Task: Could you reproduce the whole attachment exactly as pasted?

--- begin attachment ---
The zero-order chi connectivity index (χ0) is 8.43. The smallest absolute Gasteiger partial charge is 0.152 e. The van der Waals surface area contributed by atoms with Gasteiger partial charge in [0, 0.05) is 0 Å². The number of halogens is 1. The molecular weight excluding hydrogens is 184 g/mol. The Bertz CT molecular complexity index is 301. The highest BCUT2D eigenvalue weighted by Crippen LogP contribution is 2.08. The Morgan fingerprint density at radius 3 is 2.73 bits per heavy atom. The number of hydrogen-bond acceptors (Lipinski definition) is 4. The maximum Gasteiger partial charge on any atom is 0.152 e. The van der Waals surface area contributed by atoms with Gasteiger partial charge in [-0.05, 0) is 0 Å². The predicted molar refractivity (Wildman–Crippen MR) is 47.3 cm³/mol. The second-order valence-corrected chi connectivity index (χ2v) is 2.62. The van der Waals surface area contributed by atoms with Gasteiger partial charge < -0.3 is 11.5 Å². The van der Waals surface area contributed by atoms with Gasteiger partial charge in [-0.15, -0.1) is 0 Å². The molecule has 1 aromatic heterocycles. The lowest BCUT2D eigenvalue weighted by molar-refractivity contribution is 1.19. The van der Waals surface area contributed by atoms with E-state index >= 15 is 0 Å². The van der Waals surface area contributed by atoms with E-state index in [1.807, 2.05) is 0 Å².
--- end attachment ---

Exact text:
The zero-order chi connectivity index (χ0) is 8.43. The smallest absolute Gasteiger partial charge is 0.152 e. The van der Waals surface area contributed by atoms with Gasteiger partial charge in [0, 0.05) is 0 Å². The number of halogens is 1. The molecular weight excluding hydrogens is 184 g/mol. The Bertz CT molecular complexity index is 301. The highest BCUT2D eigenvalue weighted by Crippen LogP contribution is 2.08. The Morgan fingerprint density at radius 3 is 2.73 bits per heavy atom. The number of hydrogen-bond acceptors (Lipinski definition) is 4. The maximum Gasteiger partial charge on any atom is 0.152 e. The van der Waals surface area contributed by atoms with Gasteiger partial charge in [-0.05, 0) is 0 Å². The predicted molar refractivity (Wildman–Crippen MR) is 47.3 cm³/mol. The second-order valence-corrected chi connectivity index (χ2v) is 2.62. The van der Waals surface area contributed by atoms with Gasteiger partial charge < -0.3 is 11.5 Å². The van der Waals surface area contributed by atoms with Gasteiger partial charge in [-0.15, -0.1) is 0 Å². The molecule has 1 aromatic heterocycles. The lowest BCUT2D eigenvalue weighted by molar-refractivity contribution is 1.19. The van der Waals surface area contributed by atoms with E-state index >= 15 is 0 Å². The van der Waals surface area contributed by atoms with E-state index in [1.807, 2.05) is 0 Å².